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The Two Way Street

I've made bad decisions whilst riding a bike and driving a car. The battle is not between them and us, at least it shouldn't be. We should all be doing our best to become safer road users.
Each year, new technology hits the car market. We have never been safer inside our catapulting cocoons than we are now. Bike riders are, however, just as vulnerable as ever. Whilst millions of dollars is being spent on creating safer vehicles it seems irresponsible for us not to do our part in making our roads safer. The more responsible we all are behind the wheel or the handlebars, the safer our roads will be.
In an accident, our cars are designed to protect us. Ultimately however, we desire that they never have to. Safety is not best achieved through the flick of a switch or the release of an air bag. Safety is best achieved when we take responsibility each time we hit the road, as a motor vehicle user or a cyclist.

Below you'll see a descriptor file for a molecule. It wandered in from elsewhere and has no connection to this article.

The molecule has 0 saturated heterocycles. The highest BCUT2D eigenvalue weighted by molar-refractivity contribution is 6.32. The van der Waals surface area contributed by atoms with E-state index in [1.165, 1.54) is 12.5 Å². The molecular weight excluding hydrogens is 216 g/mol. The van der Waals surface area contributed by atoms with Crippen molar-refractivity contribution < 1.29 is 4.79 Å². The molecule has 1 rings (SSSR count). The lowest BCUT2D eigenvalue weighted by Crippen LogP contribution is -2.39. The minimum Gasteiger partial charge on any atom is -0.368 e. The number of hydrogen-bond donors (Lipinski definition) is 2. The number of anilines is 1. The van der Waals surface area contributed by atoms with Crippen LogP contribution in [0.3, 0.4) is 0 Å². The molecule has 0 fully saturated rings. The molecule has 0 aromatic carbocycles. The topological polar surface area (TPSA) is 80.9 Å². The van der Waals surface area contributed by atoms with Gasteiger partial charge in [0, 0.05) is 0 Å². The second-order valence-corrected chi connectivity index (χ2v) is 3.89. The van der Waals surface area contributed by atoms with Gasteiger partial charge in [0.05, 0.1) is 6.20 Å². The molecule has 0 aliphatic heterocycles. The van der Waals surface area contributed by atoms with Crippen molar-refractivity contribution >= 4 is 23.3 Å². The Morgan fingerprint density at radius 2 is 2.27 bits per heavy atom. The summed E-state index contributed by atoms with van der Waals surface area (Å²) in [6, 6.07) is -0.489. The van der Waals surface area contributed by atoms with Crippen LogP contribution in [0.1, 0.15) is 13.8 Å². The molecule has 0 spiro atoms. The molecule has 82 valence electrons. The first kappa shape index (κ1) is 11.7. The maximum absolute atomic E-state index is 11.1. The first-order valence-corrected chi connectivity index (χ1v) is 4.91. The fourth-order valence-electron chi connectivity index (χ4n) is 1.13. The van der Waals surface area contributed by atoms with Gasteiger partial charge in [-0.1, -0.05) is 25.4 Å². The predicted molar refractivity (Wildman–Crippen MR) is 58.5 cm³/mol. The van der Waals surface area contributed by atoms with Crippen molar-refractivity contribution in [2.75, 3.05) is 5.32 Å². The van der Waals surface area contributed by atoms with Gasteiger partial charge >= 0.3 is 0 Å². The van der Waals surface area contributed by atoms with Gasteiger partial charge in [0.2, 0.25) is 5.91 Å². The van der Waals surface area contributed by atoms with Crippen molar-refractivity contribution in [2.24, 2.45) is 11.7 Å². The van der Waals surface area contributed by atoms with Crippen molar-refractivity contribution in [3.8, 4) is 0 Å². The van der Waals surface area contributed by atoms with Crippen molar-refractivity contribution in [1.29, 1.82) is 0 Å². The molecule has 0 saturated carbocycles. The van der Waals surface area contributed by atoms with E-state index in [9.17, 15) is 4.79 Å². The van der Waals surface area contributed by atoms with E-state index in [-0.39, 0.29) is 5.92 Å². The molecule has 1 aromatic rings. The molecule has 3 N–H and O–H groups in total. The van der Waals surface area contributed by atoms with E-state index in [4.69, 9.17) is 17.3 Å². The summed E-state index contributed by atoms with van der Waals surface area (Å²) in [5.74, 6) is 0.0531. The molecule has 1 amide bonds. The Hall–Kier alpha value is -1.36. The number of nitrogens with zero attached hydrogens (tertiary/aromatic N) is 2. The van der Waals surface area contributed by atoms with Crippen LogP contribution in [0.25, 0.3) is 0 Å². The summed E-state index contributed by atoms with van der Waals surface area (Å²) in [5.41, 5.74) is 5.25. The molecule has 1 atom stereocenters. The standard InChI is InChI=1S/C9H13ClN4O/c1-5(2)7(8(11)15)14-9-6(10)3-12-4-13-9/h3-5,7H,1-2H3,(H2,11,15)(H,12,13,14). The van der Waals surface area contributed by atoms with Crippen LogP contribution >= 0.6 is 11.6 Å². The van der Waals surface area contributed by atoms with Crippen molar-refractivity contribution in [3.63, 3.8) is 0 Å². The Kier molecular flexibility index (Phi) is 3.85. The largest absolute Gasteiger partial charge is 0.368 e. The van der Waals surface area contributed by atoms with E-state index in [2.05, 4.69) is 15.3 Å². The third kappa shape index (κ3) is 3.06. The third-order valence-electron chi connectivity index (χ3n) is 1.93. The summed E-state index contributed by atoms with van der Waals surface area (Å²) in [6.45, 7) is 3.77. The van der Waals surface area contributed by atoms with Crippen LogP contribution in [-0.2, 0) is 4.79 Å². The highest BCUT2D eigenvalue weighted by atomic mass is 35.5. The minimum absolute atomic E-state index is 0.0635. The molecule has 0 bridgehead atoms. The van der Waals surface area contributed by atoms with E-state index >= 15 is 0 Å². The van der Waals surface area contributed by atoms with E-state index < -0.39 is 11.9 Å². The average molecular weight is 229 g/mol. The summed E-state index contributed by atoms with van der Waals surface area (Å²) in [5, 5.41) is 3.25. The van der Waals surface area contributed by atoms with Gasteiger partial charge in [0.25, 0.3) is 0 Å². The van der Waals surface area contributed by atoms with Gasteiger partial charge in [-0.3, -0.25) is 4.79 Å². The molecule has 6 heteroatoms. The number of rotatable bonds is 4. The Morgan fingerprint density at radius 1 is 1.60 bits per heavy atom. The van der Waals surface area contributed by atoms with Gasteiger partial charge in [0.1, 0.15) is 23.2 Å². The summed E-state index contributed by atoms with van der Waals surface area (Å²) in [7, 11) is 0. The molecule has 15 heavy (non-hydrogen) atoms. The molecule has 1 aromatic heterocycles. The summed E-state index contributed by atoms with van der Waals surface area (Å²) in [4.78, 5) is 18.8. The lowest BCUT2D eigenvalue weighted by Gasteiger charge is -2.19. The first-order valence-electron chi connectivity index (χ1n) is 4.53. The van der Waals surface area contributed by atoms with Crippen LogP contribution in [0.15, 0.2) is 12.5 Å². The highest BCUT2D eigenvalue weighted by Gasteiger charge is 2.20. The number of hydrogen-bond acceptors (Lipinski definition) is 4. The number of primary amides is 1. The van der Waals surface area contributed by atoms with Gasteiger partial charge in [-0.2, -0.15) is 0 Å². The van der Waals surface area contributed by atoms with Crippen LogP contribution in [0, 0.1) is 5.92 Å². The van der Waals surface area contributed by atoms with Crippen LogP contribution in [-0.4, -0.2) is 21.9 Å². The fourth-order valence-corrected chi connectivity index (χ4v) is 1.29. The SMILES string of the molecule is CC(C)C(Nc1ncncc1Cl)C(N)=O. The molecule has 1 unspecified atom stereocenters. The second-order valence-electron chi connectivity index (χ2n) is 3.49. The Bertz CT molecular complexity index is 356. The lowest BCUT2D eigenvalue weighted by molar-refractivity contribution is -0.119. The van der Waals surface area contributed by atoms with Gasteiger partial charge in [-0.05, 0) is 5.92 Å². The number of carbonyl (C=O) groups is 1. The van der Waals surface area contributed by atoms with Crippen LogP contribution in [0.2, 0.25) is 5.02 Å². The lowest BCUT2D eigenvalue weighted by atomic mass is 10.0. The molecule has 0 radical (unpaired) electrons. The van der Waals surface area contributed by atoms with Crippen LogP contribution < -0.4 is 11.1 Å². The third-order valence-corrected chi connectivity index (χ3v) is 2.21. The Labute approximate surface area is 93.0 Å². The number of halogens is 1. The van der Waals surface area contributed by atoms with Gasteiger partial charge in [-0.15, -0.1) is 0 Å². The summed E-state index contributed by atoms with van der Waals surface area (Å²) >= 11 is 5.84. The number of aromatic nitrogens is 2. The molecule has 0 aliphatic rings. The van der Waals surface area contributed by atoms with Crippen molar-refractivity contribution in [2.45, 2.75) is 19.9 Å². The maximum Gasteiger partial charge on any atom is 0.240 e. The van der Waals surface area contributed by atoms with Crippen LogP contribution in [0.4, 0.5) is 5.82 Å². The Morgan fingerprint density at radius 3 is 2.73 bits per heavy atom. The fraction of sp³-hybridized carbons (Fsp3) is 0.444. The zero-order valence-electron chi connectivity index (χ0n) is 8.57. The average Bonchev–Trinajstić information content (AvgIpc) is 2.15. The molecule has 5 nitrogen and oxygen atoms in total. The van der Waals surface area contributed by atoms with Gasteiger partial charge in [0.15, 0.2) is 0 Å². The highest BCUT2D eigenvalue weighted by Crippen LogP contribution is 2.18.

I have cut corners on fast descents. I've punched it through orange lights that had more red in them than green and I've made rash turning decisions and indicated late, real late. I've done these things whilst in control of a car and a bike. We make bad choices. We make them regardless of what vehicle we are in control of. The question is not: who is more evil? The question is: what can we all do to make our roads safer? What decisions have we made in the past that we would be wise not to make again in the future?
Yes, as cyclists we need to make smart decisions, we are not off the hook. But, car users also need to do their part. When push comes to shove, it's the 2 tons of propelled steel that is going to cause the greatest amount of damage if something goes wrong. You may be a little frustrated that a group of cyclists have slowed you down, but don't let that frustration create more of a danger than the ball of steel your driving already is. 
Lets not kid ourselves - we all have the ability to be part of the problem. We also, all have the opportunity to be part of the solution. Make a choice to admit you sometimes make bad choices and then choose to make a conscious effort to make better ones in the future.

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